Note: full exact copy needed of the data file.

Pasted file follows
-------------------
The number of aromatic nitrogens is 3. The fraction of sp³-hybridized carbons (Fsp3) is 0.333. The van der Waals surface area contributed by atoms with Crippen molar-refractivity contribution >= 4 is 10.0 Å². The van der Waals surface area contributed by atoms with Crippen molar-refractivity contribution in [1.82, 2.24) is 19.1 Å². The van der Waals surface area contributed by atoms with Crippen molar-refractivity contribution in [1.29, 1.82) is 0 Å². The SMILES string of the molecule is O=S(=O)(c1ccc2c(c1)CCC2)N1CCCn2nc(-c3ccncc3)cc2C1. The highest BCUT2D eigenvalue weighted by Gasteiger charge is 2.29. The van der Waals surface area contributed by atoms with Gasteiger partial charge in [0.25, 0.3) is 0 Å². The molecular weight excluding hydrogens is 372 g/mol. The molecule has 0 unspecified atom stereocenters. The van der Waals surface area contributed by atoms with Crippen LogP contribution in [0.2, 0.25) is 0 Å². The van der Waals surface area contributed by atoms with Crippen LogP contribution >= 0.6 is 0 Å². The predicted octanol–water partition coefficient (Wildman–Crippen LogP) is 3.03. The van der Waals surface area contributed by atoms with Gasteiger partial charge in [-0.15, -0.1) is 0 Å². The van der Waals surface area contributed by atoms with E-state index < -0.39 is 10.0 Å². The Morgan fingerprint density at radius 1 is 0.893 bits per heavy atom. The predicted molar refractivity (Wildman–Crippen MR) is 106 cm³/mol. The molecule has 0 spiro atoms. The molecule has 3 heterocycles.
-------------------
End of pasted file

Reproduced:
The number of aromatic nitrogens is 3. The fraction of sp³-hybridized carbons (Fsp3) is 0.333. The van der Waals surface area contributed by atoms with Crippen molar-refractivity contribution >= 4 is 10.0 Å². The van der Waals surface area contributed by atoms with Crippen molar-refractivity contribution in [1.82, 2.24) is 19.1 Å². The van der Waals surface area contributed by atoms with Crippen molar-refractivity contribution in [1.29, 1.82) is 0 Å². The SMILES string of the molecule is O=S(=O)(c1ccc2c(c1)CCC2)N1CCCn2nc(-c3ccncc3)cc2C1. The highest BCUT2D eigenvalue weighted by Gasteiger charge is 2.29. The van der Waals surface area contributed by atoms with Gasteiger partial charge in [0.25, 0.3) is 0 Å². The molecular weight excluding hydrogens is 372 g/mol. The molecule has 0 unspecified atom stereocenters. The van der Waals surface area contributed by atoms with Crippen LogP contribution in [0.2, 0.25) is 0 Å². The van der Waals surface area contributed by atoms with Crippen LogP contribution >= 0.6 is 0 Å². The predicted octanol–water partition coefficient (Wildman–Crippen LogP) is 3.03. The van der Waals surface area contributed by atoms with Gasteiger partial charge in [-0.15, -0.1) is 0 Å². The van der Waals surface area contributed by atoms with E-state index < -0.39 is 10.0 Å². The Morgan fingerprint density at radius 1 is 0.893 bits per heavy atom. The predicted molar refractivity (Wildman–Crippen MR) is 106 cm³/mol. The molecule has 0 spiro atoms. The molecule has 3 heterocycles.